Dr Padmaraju Varrey, senior psychiatrist at NMC Specialty Hospital, said a child’s developing brain gets “overloaded’ with continuous exposure to fast-paced moving images. Image Credit: Arshad Ali/Gulf News

Dubai: When your child can master the adventures of SpongeBob SquarePants — that overly zealous underwater sponge in pants and tie — more than he can recognise his alphabet or put two and two together, you — the parent — should take charge of the remote control.

For Jun, 54, a telephone operator who has lived in Dubai for more than two decades, this realisation came way too late. He is now struggling with his five-year-old son's addiction to cartoons.

"Immediately upon waking up, he would grab the remote control and turn on the TV. But when he sees me watching the news, he'd snatch the remote, switch the channel, and hide the [remote] control somewhere," Jun, father of four, told Gulf News.

Jun's son and seven-year-old daughter are regular viewers of the cartoon programmes of MBC 3, a free-to-air television channel in Dubai. He usually competes for his child's attention when Shaun the Sheep, Cars, Tom and Jerry, and SpongeBob SquarePants are being aired.

While the other cartoons may seem harmless, a recent study published in the journal Pediatrics by the American Academy of Pediatrics found that watching a portion of fast-paced cartoons like SpongeBob had a negative effect on a four-year-old's attention span.

According to the study, a child in the 1970s began watching television at four years old for an average of three to four hours a day. Today, an average child begins to watch television at four months for eight hours a day.

Dr Padmaraju Varrey, senior psychiatrist at NMC Specialty Hospital, said a child's developing brain gets "overloaded' with continuous exposure to fast-paced moving images.


"Imagine the brain as a big plastic balloon. It stretches as it gets more information. Parents don't see it, but in the long run, repetitive exposure on fast-paced cartoons affects retention, recall, and attention of the child," Dr Varrey told Gulf News. Jun fears that the flak SpongeBob has been getting recently is hitting close to home. "They often struggle with their academics because they're more interested in watching TV than doing their homework. They can't focus because their eyes are fixed on the screen while studying," Jun said.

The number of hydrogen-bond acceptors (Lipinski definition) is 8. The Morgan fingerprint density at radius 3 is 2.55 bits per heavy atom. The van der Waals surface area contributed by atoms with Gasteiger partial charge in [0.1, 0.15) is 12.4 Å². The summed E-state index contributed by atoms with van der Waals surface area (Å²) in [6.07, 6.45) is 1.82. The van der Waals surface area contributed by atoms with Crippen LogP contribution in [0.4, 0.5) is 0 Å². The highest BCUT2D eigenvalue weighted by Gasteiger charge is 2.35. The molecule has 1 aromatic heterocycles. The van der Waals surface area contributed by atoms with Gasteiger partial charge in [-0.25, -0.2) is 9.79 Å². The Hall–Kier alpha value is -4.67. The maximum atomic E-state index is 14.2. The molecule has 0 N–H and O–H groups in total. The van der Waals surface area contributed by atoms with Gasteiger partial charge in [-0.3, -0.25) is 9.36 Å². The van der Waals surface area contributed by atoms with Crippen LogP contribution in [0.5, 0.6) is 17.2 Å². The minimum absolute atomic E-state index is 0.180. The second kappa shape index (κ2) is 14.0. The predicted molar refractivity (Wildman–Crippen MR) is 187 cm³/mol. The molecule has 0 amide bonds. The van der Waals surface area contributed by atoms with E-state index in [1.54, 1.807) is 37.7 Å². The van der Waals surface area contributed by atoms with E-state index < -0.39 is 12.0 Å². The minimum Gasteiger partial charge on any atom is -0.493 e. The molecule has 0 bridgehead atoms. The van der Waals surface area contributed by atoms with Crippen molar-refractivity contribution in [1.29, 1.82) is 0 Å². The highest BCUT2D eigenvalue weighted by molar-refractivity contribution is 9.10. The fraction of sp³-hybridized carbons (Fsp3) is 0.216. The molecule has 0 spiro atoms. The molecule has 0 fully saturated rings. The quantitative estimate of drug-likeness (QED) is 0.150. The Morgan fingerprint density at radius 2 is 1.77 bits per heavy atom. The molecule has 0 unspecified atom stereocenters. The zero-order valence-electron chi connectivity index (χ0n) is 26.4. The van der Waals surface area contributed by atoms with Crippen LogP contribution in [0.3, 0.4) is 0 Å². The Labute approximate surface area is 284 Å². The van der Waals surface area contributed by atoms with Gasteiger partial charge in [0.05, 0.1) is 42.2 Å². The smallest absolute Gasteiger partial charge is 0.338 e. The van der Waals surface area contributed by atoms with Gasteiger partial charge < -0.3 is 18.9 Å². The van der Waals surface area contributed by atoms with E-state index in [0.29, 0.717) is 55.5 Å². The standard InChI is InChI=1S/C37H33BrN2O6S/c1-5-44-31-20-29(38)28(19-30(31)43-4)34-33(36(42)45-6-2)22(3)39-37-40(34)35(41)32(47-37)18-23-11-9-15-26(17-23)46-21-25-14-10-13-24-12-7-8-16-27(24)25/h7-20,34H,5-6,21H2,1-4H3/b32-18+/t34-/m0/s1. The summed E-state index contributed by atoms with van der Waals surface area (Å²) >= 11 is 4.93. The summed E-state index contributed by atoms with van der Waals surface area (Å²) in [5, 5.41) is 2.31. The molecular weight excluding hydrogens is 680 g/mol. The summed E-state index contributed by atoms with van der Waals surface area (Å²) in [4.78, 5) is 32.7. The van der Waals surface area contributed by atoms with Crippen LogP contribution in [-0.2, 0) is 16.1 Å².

Expatriate families in the UAE tend to have this problem more according to Dr Varrey. Working parents often leave their child in the care of nannies and television.

"When it's not school season and we're at work, we just tell our kids to watch TV. That way they would not get bored or fight with each other when we're not around," Jun said. The couple would sometimes be away for four to eight hours.

All-day cartoon programming is available in the UAE with Cartoon Network, Nickelodeon, and Disney, among others. In 2010, Cartoon Network launched its Arabic channel with the computer animation Freej, the first Dubai-produced animation about four old Emirati women living in a neighbourhood in Dubai.

At three, Jun's son learned bad words from watching The Simpsons. When Jun banned the show totally, the swearing was replaced by shouting.

"He would often shout at us: ‘You think you're the king of the house?' He would shout at her older sister and punch her after," Jun said.

Yasser, father of three, said his children's behaviour has changed as well. Both families watch the same set of cartoons with Tom & Jerry, an animated cartoon film about the "never-ending cat-mouse rivalry that often involves comic violence," as the common favourite.

"They learned to fight with each other. Because some cartoons have blood and killing, they became more aggressive. They'd hit each other and try to mimic what's being shown on TV," Yasser, an Egyptian financial manager, told Gulf News.

Copycat violence

"There's what we call copycat violence where children imitate the violence that they see on TV. It triggers aggressive behaviour among children," Dr Varrey said.

He cautioned parents to be mindful of the long-term effects of violence on a child. "This aggressive behaviour often leads to bullying in school and at home. When they grow up, they become desensitised to violence and they won't know how to care any more.

"These effects are beyond borders; it's not only in the US or in the UAE. Everywhere we are in the world, we encounter problems with kids who are exposed to too much TV."

Dr Varrey said it is important for parents to take time to sit with their children and watch cartoons with them. "Explain what's happening if necessary. Engage the child in a conversation that way he would understand what's happening."

It is the parents' responsibility to choose programmes that closely resemble reality and not too much of fantasy as children tend to become engrossed in the imaginary world cast by cartoons.

He further reminded parents that when they let talking cars or a sea sponge babysit their kids in the underwater city of "Bikini Bottom," it's their job as parents to exercise control and to bring their children back to reality.

How to take control as a parent

  • Take charge of the remote control as early as possible.
  • Limit the number of hours a child can watch television.
  • Don't mix television time with homework time.
  • Monitor the violent images and the kind of language children are exposed to.